MOMS Advocating Sustainability (MOMAS) supports voting YES on Proposition 37 for the upcoming election on Tuesday, November 6th. Proposition 37 requires companies to put a label on their food product if genetically modified organisms (GMO’s) are used in the ingredients. It comes down to giving the consumer the opportunity to make an informed decision about the foods they and eat and feed their families. The consumer may still buy genetically modified (GM) food, but many will and already choose not to due to the heavy use of pesticides and negative effects on our environment, small/local farm culture, and our overall health.
Why are we concerned about GMO’s? We believe that the process of turning truly natural corn, for example, into GM corn is unhealthy on many levels. The corn’s DNA is altered in a laboratory so it can withstand heavy sprayings of pesticides. A common pesticide used is RoundUp, made by Monsanto. This practice prevents crop destroying bacteria, fungus and bugs from ruining the plants, however, these bacteria and fungus intelligently evolve to create stronger strains that become more resistant to the original pesticides, creating a market for stronger and more harmful pesticides (and fungicides, herbicides, etc). Meanwhile these chemicals – which are linked to allergies, asthma, cancer and other health problems – remain in our soil, water and food supply.
I know it’s kind of sad to see some of our favorite childhood food brands like Kelloggs and Coke be on the list of companies that use GMO’s. But now that I am an adult, mother of two, RN, and a conscience consumer trying to make the best decisions for my family, I choose not to support this industry. I’d rather pay a little extra for organic corn flakes than pretend that ignorance is bliss.
The big food corporations – who have a multi-million dollar campaign to see that Prop 37 does not pass – fear that if the public can read a statement on a bottle of salad dressing or a box of crackers that says “this product contains genetically modified ingredients” the consumers may not buy their product. Our goal is not to fear monger or harm the economy by boycotting certain companies but rather to change how these companies market and label their food – and to bring back some good ole fashioned honesty and integrity to the industry.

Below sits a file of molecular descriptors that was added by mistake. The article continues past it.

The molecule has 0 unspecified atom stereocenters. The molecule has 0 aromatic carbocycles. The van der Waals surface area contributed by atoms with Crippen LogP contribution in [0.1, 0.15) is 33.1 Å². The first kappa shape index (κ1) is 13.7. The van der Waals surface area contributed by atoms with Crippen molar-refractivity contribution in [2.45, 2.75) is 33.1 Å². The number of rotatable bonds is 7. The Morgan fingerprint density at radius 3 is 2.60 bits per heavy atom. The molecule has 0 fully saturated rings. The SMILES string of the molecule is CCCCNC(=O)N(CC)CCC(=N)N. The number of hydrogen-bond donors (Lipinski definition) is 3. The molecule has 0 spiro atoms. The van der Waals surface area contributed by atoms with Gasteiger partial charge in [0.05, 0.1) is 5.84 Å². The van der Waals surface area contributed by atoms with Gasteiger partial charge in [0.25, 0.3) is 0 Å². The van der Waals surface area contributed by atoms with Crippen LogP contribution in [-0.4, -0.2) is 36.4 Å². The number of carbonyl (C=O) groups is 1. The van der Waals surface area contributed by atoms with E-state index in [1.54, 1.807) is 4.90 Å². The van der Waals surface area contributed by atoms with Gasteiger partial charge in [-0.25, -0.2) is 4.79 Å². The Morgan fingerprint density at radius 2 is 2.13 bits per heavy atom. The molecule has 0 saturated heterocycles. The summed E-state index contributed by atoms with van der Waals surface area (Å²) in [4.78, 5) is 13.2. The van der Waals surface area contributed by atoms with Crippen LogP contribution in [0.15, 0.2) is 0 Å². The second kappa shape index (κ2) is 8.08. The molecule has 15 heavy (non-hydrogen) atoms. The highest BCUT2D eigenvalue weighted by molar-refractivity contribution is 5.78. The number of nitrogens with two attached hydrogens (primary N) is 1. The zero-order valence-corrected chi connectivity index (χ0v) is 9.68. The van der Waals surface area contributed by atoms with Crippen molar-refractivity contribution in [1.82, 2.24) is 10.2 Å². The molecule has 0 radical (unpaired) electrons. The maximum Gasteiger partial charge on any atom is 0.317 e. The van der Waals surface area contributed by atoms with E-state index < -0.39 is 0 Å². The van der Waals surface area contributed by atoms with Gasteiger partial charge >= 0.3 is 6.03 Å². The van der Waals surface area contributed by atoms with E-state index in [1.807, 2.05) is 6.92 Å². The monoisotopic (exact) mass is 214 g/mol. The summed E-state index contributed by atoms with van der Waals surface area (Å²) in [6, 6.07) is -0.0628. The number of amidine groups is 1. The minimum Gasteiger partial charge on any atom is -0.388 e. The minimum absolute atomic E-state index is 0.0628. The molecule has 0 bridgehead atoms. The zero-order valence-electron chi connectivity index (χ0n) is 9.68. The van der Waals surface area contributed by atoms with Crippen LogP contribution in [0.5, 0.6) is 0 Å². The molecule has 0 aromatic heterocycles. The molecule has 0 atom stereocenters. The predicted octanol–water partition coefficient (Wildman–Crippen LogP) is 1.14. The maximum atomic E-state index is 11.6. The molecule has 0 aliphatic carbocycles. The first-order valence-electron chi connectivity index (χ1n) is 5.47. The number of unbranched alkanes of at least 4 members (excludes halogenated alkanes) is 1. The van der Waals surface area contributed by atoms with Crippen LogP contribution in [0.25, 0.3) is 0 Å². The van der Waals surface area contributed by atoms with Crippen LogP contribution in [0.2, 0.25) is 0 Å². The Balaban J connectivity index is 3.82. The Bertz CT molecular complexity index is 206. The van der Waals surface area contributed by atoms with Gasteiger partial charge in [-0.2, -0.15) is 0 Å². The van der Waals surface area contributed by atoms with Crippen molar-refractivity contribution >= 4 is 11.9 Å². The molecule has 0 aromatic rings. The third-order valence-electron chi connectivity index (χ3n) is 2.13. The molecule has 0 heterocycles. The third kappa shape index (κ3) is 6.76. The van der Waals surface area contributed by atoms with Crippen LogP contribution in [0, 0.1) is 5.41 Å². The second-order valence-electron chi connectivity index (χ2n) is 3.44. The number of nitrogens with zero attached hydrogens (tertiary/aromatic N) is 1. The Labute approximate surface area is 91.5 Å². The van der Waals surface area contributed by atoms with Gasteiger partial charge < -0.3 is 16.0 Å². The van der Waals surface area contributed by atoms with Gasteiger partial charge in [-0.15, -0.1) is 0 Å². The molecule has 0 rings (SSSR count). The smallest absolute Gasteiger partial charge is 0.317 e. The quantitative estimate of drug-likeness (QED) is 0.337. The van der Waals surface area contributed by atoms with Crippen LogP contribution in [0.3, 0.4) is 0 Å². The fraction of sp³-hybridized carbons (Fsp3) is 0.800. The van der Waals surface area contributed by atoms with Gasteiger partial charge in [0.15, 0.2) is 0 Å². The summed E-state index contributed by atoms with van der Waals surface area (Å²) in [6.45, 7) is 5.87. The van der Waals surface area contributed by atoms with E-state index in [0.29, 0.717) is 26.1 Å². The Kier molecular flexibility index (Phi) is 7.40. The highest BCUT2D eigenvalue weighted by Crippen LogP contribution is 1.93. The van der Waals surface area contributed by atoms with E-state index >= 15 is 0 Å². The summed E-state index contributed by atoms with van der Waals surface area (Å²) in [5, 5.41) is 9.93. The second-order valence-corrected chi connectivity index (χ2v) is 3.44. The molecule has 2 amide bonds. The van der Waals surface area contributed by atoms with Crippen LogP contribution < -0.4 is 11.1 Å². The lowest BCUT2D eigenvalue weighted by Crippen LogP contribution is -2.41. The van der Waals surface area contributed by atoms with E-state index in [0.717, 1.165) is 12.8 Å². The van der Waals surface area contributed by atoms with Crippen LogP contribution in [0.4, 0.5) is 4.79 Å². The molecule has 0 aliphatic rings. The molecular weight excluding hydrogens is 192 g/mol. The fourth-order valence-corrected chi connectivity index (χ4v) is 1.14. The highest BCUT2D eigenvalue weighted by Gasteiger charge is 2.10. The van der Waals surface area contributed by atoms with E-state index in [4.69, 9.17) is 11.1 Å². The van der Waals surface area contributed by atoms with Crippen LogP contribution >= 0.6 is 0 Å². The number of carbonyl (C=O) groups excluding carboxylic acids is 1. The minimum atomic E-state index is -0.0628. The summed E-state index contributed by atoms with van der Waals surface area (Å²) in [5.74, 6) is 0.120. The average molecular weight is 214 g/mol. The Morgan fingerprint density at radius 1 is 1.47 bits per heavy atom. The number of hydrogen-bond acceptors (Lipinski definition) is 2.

Some of the main GM food crops are corn, soy (soybean oil), sugar beets, cotton (cottonseed oil), canola (canola oil) and yellow zucchini. And buyer beware: corn, for example, has a few hundred other names because common ingredients are derived from GM corn including dextrose, maltodextrin, corn syrup, high fructose corn syrup, ascorbic acid, caramel [coloring], cellulose, citrates, lactic acid, flavoring (both natural and artificial), sorbitol, xanthan gum, and the list goes on. Once I stared to get informed on this issue, my grocery list changed a lot.
Don’t get me wrong, my family and I still eat GM ingredients. They are hard to avoid completely since over 80% of conventional processed food sold in the US contains GMO ingredients. But when I have the choice, I choose to support and eat organic.
If Prop 37 passes, not only will the genetic modifying process become more transparent to the consumer but more regulation and research can be put forth so we can truly understand the health and ecological effects of GMO’s.
The opposition to Prop 37 passing claims it will increase food prices. Research shows that this is untrue if not negligible to the consumer and not a real concern for most voters. The passing of Prop 37 in California would be a landmark in our country since we would be the first state to require such labeling. We hope that other states will follow in our footsteps. 50 countries including the European Union, Japan and China already require GMO labeling. It’s about time we add the United States to this list.
So how can we become more informed about the food we eat and feed our families, and make healthier choices for our future? Vote YES on Prop 37 and we will be off to a great start!
Alissandra Bello, RN, has been involved in women and children’s health care for the past 10 years, working for Children’s Hospital Oakland, Planned Parenthood, and other hospitals and community clinics in the Bay Area. Prior to becoming a RN, Ali was a Spanish teacher for children and adults in Marin County. She learned Spanish as an exchange student and while traveling in Ecuador, Guatemala, Mexico and Spain. She is currently a happy and busy mother of two, a newcomer to MOMAS and gradually converting her pantry and household to reflect a more environmentally sustainable and healthy lifestyle.